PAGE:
Lack of usability is often at the root of slow electronic medical record (EMR) adoptionâ€”but usability refers to more than user satisfaction. It’s not about the screens and the number of clicks used to navigate them; it’s about the functionality of the system. Below are five ways to ensure your EMR won’t cause headaches.
Ease. Your EMR cannot be burdensome. To ensure it isn’t, you may want to look at how physicians interact with nurses (both in the office and on the phone) when using the demo EMR.
Supportiveness. Your EMR should support your office workflows. To ensure it does, you may want to present EMR vendors you’re considering with three clinical scenarios: one that’s common, one that’s challenging, and one that involves many staff interactions.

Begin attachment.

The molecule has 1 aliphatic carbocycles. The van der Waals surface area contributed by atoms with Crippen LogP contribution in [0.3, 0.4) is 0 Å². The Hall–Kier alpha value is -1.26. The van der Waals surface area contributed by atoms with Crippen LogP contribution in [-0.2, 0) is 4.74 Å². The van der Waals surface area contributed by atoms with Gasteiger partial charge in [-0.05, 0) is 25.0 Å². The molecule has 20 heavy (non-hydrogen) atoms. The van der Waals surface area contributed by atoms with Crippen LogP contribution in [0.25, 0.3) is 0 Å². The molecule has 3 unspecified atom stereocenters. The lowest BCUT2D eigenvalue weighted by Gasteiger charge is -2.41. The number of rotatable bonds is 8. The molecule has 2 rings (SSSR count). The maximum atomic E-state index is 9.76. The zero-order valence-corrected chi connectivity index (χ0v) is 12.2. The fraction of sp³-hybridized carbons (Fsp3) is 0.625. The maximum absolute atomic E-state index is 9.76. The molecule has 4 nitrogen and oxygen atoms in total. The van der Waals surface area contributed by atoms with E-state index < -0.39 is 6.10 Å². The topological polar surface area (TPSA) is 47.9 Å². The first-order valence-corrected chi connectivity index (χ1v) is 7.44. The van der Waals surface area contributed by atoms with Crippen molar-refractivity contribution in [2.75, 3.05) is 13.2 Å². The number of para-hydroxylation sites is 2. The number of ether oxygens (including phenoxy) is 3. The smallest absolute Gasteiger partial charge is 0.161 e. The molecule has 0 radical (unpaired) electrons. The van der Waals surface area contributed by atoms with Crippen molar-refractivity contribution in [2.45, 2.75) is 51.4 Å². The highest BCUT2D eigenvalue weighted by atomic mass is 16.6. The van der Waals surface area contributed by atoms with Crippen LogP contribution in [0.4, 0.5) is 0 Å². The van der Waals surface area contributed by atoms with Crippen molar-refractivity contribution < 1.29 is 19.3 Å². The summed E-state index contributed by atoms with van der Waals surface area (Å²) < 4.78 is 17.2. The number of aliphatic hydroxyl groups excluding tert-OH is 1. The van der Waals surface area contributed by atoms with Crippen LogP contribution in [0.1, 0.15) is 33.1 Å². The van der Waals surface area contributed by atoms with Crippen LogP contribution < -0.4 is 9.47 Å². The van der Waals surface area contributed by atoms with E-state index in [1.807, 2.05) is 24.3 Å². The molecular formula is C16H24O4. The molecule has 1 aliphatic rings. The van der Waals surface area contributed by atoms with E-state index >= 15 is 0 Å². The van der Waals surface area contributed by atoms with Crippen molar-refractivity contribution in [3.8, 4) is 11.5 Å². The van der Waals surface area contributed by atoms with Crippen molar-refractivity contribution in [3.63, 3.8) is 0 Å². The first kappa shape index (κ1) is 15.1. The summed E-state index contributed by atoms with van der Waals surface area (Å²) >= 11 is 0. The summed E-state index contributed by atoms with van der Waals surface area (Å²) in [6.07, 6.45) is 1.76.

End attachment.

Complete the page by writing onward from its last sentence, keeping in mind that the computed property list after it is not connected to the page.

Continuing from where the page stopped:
Efficiency. A good EMR will ultimately save you time â€“ and this can be accomplished in many ways, big and small. For example, keeping an electronic chart open on the desktop can help workflows, because if a provider is often in one patientâ€™s chart when a phone call interrupts his work, he may want to open another chart but keep the first one open. To ensure efficiency, you’ll want to watch providers using an EMR in real-life scenarios.
Flexibility. A good EMR will adapt to your changing needs. Ensure that it can evolve as providers become comfortable with improvements in workflow and operational efficiencies as new technologies are developed.
Effectiveness. Finally, your EMR has to work. In other words, does it help you achieve current results, which are based on volume of patients and procedures? Will it help you achieve future results, which many health care analysts believe will be value-driven, and for which clinical data is used to measure quality?
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